Oh sure…you work out…sometimes. You have some hip, casual, yet cool, work clothes. A new squirt of Botox® in that forehead, but you still have that nagging, back of the brain feeling that you are being viewed as the “oldest in the room,” not relevant, past your prime.
Yes, you can be seen as the oldest in the room, even when you aren’t. It’s not a rare thing. I’ve seen it happen many times; so have you. We’ve all worked with people who seem older than they actually are. The deeply wrinkled 50 year old looking 10 sundrenched years older than her chronological age. Seen it! A beautiful woman with smoker’s lines radiating through her lips with years added to her actual age. Seen that, too.
And, then, there is the reverse. Just as it is possible to look older than your years, it is possible to look younger than your actual age. Good genetics help in this battle, but so does Botox®, Juvederm ® and the whole cosmetic counter at Nordstrom’s.
Yet, your “look” on the outside isn’t the only thing that telegraphs your age at work.
More than 77 million women over the age of 50 are working outside the home in the US. It’s easy to think that these are the women that show up as the oldest in the room at work. And yet, that’s not necessarily so. Showing up as the oldest in the room isn’t about owning the most years on one’s birth certificate or about owning the deepest wrinkles. It’s more complicated, more psychological than that.
I spend my life in the company of very successful people. Sometimes I see them one at a time and sometimes in a group. These meetings happen in cities all over the globe, with both men and women. Sound racy? It’s not. I’m an executive coach and my clients are high-powered decision-makers at the apex of their careers. They often want to enhance their executive presence, always want to enhance their leadership effectiveness. They are focused on how well they show up as executives and as leaders.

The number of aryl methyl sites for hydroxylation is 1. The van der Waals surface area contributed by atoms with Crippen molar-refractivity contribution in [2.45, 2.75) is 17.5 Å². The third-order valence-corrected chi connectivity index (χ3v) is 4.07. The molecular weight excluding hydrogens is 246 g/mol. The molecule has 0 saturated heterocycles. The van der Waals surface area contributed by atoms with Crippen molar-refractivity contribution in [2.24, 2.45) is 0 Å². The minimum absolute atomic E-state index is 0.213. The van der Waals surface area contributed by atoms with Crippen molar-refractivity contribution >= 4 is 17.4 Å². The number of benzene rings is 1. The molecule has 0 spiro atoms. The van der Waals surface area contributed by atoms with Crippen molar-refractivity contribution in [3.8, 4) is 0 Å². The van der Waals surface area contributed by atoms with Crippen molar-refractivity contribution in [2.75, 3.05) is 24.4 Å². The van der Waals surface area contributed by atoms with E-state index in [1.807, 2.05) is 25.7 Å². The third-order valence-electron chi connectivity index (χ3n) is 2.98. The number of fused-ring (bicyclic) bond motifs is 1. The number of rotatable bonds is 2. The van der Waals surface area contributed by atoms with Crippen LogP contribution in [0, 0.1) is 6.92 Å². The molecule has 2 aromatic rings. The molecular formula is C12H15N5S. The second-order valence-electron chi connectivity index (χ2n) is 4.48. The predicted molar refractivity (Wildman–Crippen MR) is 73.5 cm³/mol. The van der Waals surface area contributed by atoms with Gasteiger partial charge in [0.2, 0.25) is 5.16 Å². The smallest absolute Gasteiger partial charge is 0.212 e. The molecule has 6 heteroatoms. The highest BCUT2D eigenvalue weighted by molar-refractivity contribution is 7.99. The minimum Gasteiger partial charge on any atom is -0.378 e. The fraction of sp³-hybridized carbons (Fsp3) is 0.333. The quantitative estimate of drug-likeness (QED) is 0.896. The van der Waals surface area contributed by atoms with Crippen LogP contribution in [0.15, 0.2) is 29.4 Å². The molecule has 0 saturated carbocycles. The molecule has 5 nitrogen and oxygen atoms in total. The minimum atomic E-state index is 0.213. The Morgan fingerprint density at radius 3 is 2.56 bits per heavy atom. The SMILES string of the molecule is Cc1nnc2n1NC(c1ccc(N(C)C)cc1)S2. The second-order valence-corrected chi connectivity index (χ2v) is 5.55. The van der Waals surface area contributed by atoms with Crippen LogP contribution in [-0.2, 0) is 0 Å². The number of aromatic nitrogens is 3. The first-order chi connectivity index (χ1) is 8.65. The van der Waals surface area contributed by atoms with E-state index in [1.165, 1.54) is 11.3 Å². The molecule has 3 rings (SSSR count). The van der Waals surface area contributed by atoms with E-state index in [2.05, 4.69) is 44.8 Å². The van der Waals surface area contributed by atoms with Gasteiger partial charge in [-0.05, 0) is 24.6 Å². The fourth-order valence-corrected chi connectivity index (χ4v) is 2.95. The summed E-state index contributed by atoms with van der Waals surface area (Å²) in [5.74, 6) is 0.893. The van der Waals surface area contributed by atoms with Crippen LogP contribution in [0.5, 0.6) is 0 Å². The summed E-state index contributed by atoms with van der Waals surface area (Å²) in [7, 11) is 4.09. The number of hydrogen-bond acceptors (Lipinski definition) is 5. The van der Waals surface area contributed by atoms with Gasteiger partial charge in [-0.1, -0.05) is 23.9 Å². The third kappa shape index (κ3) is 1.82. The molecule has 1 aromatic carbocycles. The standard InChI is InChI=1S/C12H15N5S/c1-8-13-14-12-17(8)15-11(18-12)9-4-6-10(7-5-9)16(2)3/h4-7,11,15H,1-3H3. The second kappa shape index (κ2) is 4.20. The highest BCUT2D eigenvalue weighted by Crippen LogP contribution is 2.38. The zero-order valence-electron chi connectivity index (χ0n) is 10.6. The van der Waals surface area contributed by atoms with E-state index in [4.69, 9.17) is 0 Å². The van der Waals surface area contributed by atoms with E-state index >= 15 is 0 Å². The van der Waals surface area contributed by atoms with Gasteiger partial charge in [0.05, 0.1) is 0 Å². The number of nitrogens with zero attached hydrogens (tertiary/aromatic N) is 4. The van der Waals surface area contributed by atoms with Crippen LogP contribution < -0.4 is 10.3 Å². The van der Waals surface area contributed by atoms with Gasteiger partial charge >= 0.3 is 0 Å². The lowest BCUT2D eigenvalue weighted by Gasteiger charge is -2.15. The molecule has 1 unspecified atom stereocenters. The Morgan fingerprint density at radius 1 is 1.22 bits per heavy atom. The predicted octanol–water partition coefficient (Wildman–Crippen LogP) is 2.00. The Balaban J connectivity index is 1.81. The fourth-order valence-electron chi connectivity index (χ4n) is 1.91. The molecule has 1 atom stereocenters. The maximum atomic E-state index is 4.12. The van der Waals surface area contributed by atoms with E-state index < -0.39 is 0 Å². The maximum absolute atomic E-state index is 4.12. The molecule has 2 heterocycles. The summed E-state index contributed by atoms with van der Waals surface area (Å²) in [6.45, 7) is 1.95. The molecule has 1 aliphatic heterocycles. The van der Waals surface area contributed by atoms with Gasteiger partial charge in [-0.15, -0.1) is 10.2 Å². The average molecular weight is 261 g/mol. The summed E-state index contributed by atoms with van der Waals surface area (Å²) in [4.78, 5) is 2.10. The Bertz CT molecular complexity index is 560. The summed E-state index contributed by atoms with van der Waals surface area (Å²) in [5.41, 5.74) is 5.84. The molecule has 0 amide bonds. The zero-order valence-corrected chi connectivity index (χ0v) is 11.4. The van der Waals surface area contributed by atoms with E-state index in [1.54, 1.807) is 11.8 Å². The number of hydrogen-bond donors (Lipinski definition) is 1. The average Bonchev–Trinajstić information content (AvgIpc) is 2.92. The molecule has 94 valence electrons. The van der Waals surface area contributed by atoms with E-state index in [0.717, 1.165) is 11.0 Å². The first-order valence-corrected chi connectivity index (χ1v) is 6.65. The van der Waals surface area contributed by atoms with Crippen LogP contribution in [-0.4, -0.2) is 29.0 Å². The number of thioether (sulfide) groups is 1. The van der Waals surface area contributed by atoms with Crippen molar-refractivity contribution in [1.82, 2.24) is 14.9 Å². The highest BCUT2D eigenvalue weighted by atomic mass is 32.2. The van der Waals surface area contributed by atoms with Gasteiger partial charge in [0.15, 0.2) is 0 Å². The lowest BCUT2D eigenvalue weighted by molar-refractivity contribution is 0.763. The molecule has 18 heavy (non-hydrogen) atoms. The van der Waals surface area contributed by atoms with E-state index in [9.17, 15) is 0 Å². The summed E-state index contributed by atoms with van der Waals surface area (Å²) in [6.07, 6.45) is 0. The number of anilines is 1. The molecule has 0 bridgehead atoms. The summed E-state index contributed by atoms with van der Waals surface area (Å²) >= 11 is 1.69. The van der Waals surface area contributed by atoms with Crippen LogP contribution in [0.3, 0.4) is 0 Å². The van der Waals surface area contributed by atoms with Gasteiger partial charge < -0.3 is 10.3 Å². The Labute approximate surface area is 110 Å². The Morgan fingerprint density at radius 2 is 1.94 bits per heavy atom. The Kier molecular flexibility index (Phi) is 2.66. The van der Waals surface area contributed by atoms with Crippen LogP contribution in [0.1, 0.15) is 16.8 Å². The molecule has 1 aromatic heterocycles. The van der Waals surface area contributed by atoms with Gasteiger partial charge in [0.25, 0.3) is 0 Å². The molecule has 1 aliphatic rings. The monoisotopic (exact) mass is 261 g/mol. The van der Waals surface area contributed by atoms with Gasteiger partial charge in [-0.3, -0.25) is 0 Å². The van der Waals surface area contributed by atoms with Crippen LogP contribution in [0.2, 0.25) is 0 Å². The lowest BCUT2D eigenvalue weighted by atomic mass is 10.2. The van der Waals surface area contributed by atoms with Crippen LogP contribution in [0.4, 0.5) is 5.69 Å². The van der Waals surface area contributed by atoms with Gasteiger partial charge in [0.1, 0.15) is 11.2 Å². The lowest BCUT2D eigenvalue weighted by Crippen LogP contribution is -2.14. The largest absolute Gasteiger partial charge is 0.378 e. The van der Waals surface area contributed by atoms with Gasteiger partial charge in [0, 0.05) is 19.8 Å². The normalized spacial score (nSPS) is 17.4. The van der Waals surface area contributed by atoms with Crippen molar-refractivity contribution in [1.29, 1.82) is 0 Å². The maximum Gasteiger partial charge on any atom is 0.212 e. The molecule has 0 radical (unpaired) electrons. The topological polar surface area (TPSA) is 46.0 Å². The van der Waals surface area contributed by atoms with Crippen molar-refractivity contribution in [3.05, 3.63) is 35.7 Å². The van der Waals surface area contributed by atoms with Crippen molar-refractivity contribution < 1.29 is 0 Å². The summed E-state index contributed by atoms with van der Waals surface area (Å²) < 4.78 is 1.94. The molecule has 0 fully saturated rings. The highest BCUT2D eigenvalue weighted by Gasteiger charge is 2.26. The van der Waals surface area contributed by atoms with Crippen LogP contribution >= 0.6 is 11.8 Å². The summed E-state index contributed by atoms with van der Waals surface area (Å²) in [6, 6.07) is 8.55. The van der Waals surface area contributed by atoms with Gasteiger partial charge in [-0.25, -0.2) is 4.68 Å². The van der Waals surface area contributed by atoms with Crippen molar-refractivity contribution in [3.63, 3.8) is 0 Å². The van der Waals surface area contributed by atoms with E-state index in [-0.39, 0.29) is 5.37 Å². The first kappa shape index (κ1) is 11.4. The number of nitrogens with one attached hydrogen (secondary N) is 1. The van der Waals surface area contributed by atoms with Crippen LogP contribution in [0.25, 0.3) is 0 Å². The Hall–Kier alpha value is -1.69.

What causes someone to show up as the oldest in the room? The certificate for “oldest in the room” goes to the one whose behavior and demeanor reads tired, disengaged, and backward looking. Ughh! Certainly not the adjectives any woman I know wants appended to their name.
These 3 behaviors can show up in all age groups, every pay level, and in both sexes. Tired, disengaged and backward looking aren’t behaviors developed solely in middle age, they are spread up and down the age curve. Yet, know this: when this behavioral trifecta appears in a person, they show up as “the oldest in the room,” regardless of their real age.
There are certain spoken phrases that also help to secure the title of “the oldest in the room.” Phrases that, when uttered, scream tired, disengaged, backward looking. The TOOTR (the oldest one in the room) might say:
“We’ve always done it this way,” “Been there, done that,” “This too shall pass,” or maybe they say nothing at all, displaying for all those in the room that their mind is elsewhere and they are disengaged.
How can you make sure you are not seen as the oldest in the room, even if you are?
A recent study cited on NBC’s The Today Show found that 72 percent of us say we feel younger than our actual years. YEA, us!
Let’s put that stat to work for us. The Blinding Flash of Hope that shines from that statistic is this: it’s not only how you look that determines your functional age at work; it’s how you show up at work – while doing the work.
Satchel Paige, the American Baseball legend known for his fractured sayings full of homespun meaning, said it this way, “How old would you be if you didn’t know how old you are?”
“It’s up to you. Show up the way you mean to.”
This article was originally published on September 18, 2014.
Prime Women magazine